Whether or not it makes a big dent in the Hurricane Harvey relief effort, Wednesday night’s Children Matter benefit concert at CHS Field in St. Paul marked a big moment in the history of one of rock’s most storied bands.

Original Kiss members Gene Simmons and Ace Frehley reunited for the event, their first joint appearance in public since their group was inducted into the Rock and Roll Hall of Fame in 2014. Unlike that terse ceremony, however, this time they came to play — their first performance together in 16 years.

They didn’t rock ’n’ roll all night; curfew was 10:15 p.m. But the Kiss cronies did get to party all day with a couple of fellow Hall of Fame acts also on the lineup: ’70s hitmakers Cheap Trick and former Eagles guitarist Don Felder. Two Minnesota music mainstays, the Jayhawks and Flipp, also played.

The crowd of about 3,000 was full of fans in Kiss Army T-shirts reveling in the rare chance to see the two ex-bandmates in one place. They had to wait until about three-quarters of the way through Simmons’ set with his solo band before the ringleader finally bellowed, “Tonight is very special.”

And with that, Frehley walked out and lit into “Parasite,” a song he wrote and Simmons sang on record in 1974.

The guitarist’s words were only semi-decipherable as he thanked his old bandmate for inviting him, after a decade and a half of them sparring verbally via interviews and in their respective autobiographies.

“I just decided a week ago I wanted to be here,” Frehley said on stage (or something close). His pioneering guitar stylings were crystal-clear from the get-go, though, as he then tore into “Cold Gin” and “Shock Me” before the must-do finale “Rock and Roll All Nite.”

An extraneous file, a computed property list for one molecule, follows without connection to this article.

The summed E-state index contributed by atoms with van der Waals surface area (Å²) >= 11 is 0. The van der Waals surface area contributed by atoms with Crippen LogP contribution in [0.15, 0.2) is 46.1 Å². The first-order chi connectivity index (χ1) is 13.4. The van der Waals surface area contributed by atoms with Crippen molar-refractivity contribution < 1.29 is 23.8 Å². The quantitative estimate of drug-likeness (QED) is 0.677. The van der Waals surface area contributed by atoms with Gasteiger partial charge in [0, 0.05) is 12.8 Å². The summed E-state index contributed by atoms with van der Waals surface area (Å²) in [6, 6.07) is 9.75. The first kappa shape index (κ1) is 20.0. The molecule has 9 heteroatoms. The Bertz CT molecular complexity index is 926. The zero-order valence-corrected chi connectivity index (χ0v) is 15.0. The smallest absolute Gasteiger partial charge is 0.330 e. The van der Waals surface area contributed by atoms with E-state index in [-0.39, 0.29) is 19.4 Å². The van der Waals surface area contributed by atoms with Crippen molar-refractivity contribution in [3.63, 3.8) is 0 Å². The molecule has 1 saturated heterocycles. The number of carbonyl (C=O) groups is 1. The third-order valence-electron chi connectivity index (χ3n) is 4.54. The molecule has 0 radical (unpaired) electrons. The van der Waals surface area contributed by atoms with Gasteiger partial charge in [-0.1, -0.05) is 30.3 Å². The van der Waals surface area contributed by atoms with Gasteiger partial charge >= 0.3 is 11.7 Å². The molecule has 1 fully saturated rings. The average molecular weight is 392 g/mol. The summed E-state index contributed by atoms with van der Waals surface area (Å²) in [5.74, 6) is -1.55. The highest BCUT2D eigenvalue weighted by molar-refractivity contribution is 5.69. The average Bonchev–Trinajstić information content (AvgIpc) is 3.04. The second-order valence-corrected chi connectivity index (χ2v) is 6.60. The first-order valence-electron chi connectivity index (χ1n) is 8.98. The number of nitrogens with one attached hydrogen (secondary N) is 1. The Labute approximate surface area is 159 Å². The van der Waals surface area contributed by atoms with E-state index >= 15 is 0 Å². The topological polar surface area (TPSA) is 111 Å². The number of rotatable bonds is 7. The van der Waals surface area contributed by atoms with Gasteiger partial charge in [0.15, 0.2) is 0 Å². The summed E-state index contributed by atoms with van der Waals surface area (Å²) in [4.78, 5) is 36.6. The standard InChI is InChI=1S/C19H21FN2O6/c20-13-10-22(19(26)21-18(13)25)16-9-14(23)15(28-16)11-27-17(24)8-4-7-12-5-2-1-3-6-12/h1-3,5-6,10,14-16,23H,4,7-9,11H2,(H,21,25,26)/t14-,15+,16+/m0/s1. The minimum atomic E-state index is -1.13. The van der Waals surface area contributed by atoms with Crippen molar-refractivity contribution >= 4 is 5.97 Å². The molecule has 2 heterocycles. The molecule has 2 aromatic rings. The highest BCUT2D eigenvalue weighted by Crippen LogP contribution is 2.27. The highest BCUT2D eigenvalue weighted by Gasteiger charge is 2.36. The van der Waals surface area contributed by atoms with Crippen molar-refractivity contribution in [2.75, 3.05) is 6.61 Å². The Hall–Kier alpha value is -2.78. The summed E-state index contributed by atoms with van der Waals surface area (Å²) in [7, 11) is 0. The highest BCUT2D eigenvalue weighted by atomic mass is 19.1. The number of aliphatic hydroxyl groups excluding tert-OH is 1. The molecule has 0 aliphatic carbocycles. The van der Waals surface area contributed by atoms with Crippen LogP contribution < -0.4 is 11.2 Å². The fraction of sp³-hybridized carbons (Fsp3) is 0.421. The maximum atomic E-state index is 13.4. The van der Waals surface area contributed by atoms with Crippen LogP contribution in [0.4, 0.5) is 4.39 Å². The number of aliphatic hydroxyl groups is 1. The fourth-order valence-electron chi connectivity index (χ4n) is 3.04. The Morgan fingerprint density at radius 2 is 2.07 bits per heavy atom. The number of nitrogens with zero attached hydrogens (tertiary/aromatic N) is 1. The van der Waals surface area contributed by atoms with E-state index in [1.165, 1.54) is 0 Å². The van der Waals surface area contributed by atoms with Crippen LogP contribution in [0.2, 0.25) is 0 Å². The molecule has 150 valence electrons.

Simmons’ willingness to yield the spotlight to Frehley underlined his commitment to the cause. He helped organize the concert on behalf of a Twin Cities-based charity he has worked with before, Matter.ngo, run by Minnetonka-based real estate moguls Dennis and Megan Doyle of Welsh Cos.

The charity’s overall focus is feeding and aiding children worldwide, but after Hurricane Harvey hit in late August, the concert’s theme turned specifically to assistance in Houston and surrounding areas. Its lineup greatly expanded in the interim, too.

In addition to Simmons and Frehley, the show featured a few other surprise pairings between the acts. Cheap Trick singer Robin Zander and guitarist Rick Nielsen each joined Felder for one song apiece: “Take It Easy” and the Stevie Ray Vaughan cover “Pride and Joy,” respectively.

With three-quarters of its original lineup and a full touring schedule, Cheap Trick was the true powerhouse act of the night, even with a too-short 35-minute set time. Zander sang full-throated through “Surrender” and “Dream Police” before a thundering finale of “Gonna Raise Hell.” Maybe the Trick can reunite with original drummer Bun E. Carlos to offer another special reunion if they do the concert again next year.

Simmons’ new band was a lot of fun, too. With three guitarists, the group effectively stripped away the flash and fire of a Kiss show and let the songs stand up on their own.

In such fan faves as “Shout It Out Loud” and “Do You Love Me,” the younger bandmates also sang Paul Stanley’s notes much better than the growingly croaky Kiss co-leader can nowadays.

OK, so maybe “Christine Sixteen” wasn’t the wisest song choice by Simmons at a concert dubbed the Children Matter, but that didn’t matter to the fans there to help support the cause.

See a photo gallery and read coverage of a news conference before the concert at startribune.com/music.